Peter Lee writes on East and South Asian affairs and their intersection with US foreign policy.
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    Ivanhoe Mines expects the Mongolian government to support the Oyu Tolgoi investment agreement

    Schedule for supply of interim electric power remains on track

    VANCOUVER, CANADA – Ivanhoe Mines said in a statement today that the investment agreement for the Oyu Tolgoi Project remains a fair and legally binding contract that deserves and requires the unqualified support of all parties.
    Media reports during the weekend quoted Mongolia’s Mineral Resources and Energy Minister D. Zorigt as indicating that Ivanhoe Mines and Rio Tinto would receive a letter from the Mongolian government asking the companies to consider entering into discussions to address a possible change to the investment agreement. A reported potential proposed change would see acceleration of the government’s right to increase its current 34% interest in Oyu Tolgoi to 50% by purchasing an additional 16% at fair market value at some future point, after Ivanhoe Mines and Rio Tinto recoup their capital investments in the project.
    Earlier this month, 20 members of Mongolia’s national parliament petitioned the government to pursue changes to the investment agreement ahead of a general election set for next June.
    The investment agreement, which was negotiated over five years, signed in October 2009 and became fully effective in March 2010, complies fully with all Mongolian laws and was negotiated by the government in accordance with all resolutions issued by the Mongolian parliament. The agreement has been the basis for the commitment by Ivanhoe Mines and its strategic investor, Rio Tinto, to invest billions of dollars in the development of the mining complex. Ivanhoe Mines discovered the Oyu Tolgoi deposits and holds a 66% interest in the project.
    Oyu Tolgoi already has created jobs for thousands of Mongolians and has helped Mongolia to achieve one of the highest growth rates of any developing country in the world. The project’s benefits also have been shared among local businesses and suppliers, which now form an integral and growing part of the project.
    Rio Tinto Chairman Jan du Plessis hosted a milestone “Half-Way There” ceremony at the site of the Oyu Tolgoi complex yesterday, which was addressed by Mineral Resources and Energy Minister Zorigt, former President N. Bagabandi and project executives, marking 50 per cent completion of the construction of the mine’s first phase. Speech texts will be posted to the Ivanhoe Mines website. The project’s progress has been made possible by the support of an exceptionally dedicated Mongolian and international workforce and an excellent working relationship with the Mongolian government and its regulatory authorities.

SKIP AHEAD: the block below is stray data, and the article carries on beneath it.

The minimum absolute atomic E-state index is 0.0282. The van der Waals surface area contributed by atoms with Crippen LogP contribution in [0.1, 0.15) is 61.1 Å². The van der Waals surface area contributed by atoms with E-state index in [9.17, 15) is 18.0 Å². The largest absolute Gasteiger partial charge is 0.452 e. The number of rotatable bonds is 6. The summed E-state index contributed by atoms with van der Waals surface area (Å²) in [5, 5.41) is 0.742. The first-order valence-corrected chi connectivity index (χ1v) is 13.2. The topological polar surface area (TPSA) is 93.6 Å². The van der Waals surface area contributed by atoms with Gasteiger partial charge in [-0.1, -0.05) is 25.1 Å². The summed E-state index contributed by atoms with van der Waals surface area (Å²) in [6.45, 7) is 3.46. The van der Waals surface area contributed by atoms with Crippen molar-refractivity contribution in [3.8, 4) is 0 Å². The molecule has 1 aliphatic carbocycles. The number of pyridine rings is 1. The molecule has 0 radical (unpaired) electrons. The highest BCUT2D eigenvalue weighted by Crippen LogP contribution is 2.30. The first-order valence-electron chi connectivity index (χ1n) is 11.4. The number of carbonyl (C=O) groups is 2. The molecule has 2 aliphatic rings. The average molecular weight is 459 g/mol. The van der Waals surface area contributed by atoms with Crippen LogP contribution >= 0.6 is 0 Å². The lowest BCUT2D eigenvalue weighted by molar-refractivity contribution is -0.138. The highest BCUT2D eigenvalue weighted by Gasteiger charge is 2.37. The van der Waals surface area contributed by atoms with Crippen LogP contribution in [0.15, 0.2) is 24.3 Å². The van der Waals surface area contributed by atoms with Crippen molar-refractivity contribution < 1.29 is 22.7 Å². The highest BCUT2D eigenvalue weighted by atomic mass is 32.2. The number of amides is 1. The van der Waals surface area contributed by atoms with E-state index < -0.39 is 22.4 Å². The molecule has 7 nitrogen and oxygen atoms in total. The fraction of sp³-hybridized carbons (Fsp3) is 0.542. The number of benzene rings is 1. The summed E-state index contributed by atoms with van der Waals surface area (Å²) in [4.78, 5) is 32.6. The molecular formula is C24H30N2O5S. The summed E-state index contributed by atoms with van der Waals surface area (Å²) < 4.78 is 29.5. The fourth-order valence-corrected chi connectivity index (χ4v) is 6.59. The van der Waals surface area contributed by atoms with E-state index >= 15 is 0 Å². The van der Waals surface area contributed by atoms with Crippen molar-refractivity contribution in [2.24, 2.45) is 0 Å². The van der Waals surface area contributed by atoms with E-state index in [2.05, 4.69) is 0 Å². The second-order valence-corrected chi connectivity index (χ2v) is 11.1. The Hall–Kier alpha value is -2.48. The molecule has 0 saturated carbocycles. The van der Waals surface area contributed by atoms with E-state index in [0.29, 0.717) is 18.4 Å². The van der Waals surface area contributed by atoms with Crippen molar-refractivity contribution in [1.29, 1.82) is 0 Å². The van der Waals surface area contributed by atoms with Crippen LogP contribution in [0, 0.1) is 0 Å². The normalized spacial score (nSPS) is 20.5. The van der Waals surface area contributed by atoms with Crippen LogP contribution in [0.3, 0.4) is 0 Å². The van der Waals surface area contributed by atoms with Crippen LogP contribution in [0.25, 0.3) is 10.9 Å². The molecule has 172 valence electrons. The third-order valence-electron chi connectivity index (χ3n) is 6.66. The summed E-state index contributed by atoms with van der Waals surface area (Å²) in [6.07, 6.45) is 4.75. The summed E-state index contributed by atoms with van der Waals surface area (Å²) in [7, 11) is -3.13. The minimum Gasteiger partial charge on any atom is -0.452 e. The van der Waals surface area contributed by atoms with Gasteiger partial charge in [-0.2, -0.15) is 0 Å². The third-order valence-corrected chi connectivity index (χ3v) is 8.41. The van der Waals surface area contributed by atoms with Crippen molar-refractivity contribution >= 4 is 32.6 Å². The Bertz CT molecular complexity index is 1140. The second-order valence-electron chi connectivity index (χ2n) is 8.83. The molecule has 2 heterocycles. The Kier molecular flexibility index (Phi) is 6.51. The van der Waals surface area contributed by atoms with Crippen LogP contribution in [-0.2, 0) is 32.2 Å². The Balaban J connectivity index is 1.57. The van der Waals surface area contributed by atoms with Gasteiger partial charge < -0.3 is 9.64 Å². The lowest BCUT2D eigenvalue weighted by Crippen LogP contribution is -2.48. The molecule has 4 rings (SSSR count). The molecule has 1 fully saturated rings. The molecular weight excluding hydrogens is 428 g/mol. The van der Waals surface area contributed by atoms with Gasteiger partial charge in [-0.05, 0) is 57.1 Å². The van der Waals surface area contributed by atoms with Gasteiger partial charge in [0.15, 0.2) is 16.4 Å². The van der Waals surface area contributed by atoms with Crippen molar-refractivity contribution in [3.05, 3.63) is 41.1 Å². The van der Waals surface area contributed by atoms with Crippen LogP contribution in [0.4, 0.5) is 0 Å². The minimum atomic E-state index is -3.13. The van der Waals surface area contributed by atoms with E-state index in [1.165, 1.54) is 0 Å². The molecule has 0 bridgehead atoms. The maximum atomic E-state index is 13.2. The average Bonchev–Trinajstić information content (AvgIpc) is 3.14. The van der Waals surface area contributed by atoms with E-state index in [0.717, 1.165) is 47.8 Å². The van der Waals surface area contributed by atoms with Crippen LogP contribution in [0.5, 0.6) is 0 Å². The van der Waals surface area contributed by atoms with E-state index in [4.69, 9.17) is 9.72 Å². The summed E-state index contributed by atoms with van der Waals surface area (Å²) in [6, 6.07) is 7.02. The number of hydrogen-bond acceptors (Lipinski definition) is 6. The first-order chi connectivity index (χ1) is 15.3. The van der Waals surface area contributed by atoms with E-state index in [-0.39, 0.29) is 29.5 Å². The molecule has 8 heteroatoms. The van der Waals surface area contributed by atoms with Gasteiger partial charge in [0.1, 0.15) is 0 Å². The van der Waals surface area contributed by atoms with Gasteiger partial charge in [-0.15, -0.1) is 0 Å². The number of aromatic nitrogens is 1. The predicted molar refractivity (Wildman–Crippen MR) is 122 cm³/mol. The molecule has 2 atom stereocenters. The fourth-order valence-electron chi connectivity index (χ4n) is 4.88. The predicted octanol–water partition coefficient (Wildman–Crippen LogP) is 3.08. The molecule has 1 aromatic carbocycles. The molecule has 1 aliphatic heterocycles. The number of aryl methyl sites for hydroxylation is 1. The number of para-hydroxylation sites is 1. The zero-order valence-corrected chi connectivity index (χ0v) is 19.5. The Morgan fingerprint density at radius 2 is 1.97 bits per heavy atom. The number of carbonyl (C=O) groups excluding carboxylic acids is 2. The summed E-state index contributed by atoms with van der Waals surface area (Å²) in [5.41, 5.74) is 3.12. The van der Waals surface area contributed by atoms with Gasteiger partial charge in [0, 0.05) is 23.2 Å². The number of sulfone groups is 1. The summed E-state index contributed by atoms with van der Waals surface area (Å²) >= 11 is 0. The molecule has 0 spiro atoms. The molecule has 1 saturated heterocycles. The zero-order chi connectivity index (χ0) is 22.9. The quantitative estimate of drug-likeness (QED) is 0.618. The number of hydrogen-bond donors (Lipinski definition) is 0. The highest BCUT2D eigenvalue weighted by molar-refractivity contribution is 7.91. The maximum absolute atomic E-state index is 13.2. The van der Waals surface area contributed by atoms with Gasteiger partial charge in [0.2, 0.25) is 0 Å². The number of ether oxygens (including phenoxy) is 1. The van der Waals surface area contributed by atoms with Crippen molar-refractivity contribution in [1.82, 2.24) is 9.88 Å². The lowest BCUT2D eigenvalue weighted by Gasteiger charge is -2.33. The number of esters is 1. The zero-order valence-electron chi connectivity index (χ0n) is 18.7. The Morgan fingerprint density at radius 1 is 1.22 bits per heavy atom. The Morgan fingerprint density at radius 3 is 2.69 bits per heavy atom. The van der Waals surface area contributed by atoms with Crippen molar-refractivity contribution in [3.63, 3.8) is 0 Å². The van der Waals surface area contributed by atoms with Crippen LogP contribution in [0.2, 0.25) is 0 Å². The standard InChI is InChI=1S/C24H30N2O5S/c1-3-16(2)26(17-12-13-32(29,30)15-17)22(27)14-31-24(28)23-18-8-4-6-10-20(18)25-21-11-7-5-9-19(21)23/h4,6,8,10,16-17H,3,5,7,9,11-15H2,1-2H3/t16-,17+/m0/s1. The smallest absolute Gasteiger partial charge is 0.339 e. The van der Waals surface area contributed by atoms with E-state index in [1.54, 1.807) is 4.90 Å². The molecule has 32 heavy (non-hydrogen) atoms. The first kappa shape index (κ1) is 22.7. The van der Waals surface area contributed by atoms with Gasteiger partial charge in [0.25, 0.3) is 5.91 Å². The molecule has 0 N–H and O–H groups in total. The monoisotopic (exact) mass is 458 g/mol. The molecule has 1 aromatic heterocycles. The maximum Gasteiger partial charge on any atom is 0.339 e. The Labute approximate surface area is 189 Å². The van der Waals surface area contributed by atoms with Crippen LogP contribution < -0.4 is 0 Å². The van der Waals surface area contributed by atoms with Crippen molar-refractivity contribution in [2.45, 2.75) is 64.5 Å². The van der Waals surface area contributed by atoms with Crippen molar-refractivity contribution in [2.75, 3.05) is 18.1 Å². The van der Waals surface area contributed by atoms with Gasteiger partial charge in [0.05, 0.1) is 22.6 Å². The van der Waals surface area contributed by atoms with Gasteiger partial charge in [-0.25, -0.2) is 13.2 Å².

The project is on track toward production of first ore in 2012 and commercial production of copper,
    gold and silver concentrate in the first half of 2013.
    The investment agreement has been fundamental in building Mongolia’s reputation as an increasingly
    reliable and stable destination for foreign investment. With many significant resources projects still to be
    financed and developed – including the proposed overseas listing of Erdenes Tavan Tolgoi – Ivanhoe
    Mines is confident that Mongolia’s leadership understands the fundamental importance of Oyu Tolgoi’s
    contractual commitments and stabilized investment agreement that were formalized less than two years
    Under Mongolia’s Minerals Law, Ivanhoe Mines was entitled to request and enter into an investment
    agreement with the government that guaranteed a stable tax, fiscal and operational environment for a
    30-year term. The investment agreement provides that following renewal of the investment agreement
    after expiry of its term the government may negotiate to acquire an additional 16% interest in Oyu
    Tolgoi, on agreed terms, to take its total participating interest in the project to 50%.
    Power supply assurances
    Ivanhoe Mines has noted comments attributed to Rio Tinto executives at an investor briefing last week
    regarding the possible delay of delivery of electric power to Oyu Tolgoi. Ivanhoe Mines remains
    confident that the necessary agreements between Mongolia and China will be satisfactorily concluded
    to secure the timely supply of interim, high-voltage electric power from China to ensure that Oyu Tolgoi
    can begin commercial production on schedule.
    Oyu Tolgoi representatives have been assured that inter-governmental negotiations between Mongolia
    and China are continuing to progress and that the Mongolian government also is confident that interim